I’ve never had a book hit so close to home as this one did; it felt almost as if Dr. Mate had looked into my innermost self and mirrored back at me many of the experiences and the feelings from my life that have gone unspoken of because I never quite knew how to explain them. I felt like he could have been talking about me in many of the scenarios he described.
I found this book to be really easy to read in the sense that it wasn’t overly technical. Dr. Mate’s moving and heartfelt narrative on ADD does a solid job of introducing a controversial topic in a way that is equally as appealing to someone completely unfamiliar with the condition as it would be to someone who has been living with it for their entire lives whether diagnosed or not; and he does so with empathy and compassion.
The examples he provides, including the example of himself, as an accomplished medical practitioner and author as well as an adult living with ADD, help to dispel many of the misconceptions concerning who can have ADD or what it may look like. I was also able to appreciate his balanced explanation that genetics and environment, are equally responsible for its existence; and found his assertion of the disproportionate role that the first several years of a child’s life, its relationship with its mother/caregiver, and the mental/emotional state of the mother/caregiver has in determining who will develop ADD, regardless of genetic predisposition to be fascinating.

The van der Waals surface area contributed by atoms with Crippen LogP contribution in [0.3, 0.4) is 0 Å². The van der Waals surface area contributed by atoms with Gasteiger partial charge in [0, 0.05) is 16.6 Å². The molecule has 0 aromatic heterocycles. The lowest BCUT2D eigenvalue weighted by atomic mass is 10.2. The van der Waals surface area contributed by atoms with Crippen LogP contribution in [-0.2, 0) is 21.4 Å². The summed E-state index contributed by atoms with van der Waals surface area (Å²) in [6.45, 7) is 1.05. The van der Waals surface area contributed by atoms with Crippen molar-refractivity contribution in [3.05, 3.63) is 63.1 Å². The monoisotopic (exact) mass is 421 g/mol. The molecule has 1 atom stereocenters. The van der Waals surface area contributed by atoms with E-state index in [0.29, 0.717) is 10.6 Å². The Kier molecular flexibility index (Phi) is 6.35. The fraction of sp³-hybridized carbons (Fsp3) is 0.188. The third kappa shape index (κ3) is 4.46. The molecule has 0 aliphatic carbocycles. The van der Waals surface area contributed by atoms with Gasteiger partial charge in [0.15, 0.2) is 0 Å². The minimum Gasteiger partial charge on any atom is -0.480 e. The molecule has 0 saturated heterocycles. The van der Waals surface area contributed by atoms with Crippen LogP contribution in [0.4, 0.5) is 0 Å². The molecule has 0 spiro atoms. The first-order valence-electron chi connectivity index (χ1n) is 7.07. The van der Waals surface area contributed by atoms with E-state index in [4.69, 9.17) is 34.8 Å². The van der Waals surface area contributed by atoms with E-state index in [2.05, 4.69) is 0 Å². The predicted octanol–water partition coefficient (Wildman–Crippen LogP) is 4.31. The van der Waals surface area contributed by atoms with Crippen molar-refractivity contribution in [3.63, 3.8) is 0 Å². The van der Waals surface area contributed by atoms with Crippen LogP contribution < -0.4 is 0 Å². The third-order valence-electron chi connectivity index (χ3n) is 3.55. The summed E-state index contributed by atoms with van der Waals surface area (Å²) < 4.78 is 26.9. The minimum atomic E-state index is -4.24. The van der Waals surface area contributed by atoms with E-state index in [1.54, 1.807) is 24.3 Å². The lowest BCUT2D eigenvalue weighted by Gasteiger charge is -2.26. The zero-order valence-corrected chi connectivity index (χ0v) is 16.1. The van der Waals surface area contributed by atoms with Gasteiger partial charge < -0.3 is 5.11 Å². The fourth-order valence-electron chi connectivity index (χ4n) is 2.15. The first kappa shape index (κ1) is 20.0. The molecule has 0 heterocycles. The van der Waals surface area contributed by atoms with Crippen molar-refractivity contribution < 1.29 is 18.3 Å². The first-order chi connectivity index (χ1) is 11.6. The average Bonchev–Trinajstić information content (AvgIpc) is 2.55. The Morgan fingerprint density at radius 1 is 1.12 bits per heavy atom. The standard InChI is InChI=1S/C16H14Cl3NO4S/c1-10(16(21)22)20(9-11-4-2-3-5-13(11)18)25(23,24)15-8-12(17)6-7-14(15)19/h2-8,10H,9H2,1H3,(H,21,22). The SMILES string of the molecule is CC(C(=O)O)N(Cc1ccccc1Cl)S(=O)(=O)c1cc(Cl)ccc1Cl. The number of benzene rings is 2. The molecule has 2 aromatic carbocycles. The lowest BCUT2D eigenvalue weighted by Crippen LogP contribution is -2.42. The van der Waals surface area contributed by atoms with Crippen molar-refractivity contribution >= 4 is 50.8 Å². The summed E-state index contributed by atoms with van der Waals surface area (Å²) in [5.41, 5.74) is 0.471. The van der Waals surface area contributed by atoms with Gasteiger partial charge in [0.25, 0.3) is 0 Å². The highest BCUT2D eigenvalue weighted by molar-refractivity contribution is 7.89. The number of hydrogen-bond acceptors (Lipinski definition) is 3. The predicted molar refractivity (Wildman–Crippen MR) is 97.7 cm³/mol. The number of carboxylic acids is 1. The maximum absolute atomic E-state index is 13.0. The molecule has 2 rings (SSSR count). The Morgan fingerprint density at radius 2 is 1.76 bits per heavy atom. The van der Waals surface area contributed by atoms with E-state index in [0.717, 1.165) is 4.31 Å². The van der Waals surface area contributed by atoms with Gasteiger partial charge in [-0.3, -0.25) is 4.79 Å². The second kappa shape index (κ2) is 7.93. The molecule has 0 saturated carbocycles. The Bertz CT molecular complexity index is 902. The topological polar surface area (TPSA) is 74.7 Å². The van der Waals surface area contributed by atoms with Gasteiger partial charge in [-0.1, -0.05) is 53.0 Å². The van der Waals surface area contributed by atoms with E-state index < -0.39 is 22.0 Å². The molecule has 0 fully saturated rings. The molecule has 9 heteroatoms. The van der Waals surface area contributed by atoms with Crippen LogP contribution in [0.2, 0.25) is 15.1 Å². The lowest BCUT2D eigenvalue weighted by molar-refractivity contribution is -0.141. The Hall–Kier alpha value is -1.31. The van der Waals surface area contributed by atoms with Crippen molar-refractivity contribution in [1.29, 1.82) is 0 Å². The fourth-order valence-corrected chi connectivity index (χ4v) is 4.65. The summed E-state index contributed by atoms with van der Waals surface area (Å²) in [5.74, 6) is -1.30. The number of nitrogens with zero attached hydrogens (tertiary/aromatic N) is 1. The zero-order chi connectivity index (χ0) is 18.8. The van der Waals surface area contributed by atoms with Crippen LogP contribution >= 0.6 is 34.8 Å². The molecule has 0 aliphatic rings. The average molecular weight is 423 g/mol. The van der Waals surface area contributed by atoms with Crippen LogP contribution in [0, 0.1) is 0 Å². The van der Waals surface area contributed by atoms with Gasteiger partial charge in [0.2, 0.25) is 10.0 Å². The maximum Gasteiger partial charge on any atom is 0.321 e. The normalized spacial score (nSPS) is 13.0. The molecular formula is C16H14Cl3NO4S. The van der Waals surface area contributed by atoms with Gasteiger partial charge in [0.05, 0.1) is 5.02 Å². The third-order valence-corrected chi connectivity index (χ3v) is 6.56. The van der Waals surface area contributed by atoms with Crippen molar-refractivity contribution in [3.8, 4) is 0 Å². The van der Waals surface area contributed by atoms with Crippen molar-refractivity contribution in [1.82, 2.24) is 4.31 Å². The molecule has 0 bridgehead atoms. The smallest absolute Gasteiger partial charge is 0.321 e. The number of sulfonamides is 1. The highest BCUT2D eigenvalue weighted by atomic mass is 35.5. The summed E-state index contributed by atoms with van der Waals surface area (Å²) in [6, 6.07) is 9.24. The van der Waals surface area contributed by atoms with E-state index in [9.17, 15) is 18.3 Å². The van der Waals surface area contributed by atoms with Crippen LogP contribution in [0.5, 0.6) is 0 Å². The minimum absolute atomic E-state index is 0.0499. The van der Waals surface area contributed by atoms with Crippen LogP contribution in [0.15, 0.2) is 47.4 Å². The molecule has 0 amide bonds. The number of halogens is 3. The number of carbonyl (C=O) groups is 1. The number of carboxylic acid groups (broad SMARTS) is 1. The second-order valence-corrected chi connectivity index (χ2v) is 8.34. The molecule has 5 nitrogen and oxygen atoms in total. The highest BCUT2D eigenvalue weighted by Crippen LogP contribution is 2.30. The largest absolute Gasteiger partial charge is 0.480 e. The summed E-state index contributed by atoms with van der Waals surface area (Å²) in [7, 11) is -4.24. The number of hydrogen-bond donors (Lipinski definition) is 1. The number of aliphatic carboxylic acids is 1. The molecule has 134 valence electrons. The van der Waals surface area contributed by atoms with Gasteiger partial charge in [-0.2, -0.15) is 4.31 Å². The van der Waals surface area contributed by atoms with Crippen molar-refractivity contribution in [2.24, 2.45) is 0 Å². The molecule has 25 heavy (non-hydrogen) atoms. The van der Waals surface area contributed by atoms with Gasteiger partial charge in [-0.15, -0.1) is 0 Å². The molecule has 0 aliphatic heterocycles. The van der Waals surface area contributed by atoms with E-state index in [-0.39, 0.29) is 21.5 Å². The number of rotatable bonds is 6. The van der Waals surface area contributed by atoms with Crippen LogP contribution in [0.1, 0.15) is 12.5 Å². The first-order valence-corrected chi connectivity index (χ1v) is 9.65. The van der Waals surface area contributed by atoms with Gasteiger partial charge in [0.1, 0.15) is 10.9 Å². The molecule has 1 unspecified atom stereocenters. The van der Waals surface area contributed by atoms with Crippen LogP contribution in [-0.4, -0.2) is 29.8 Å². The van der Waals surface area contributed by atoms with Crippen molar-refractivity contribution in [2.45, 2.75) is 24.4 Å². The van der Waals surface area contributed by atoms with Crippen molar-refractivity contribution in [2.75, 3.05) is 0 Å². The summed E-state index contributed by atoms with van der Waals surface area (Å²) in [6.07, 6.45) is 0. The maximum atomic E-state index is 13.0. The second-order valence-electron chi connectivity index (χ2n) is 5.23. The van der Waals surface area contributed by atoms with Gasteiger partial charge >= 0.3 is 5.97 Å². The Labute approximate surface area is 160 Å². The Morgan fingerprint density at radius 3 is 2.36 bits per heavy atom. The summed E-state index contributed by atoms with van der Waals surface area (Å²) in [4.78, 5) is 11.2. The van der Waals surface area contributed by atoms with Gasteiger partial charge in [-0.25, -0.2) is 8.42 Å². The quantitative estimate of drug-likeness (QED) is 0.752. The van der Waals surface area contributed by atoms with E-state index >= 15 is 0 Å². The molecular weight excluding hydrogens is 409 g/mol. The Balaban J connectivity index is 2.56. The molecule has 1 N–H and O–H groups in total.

Most importantly, Dr. Mate warns against placing too much emphasis on treating ADD with medication only and offers us his common sense recommendations for healing one’s relationship with their ADD child, or ADD selves, the most important of which being to create an environment of unconditional positive regard without which it is impossible for the person living with ADD to fully heal emotionally.
Without first beginning to heal their “self” first and foremost, the person living with ADD will find themselves continuing their present pattern of strained relationships lacking intimacy, tasks left undone, and unmet potential; regardless of whether they are being prescribed any sort of pharmacological treatment or not.
Do yourself a favor and read this book, you won’t regret it.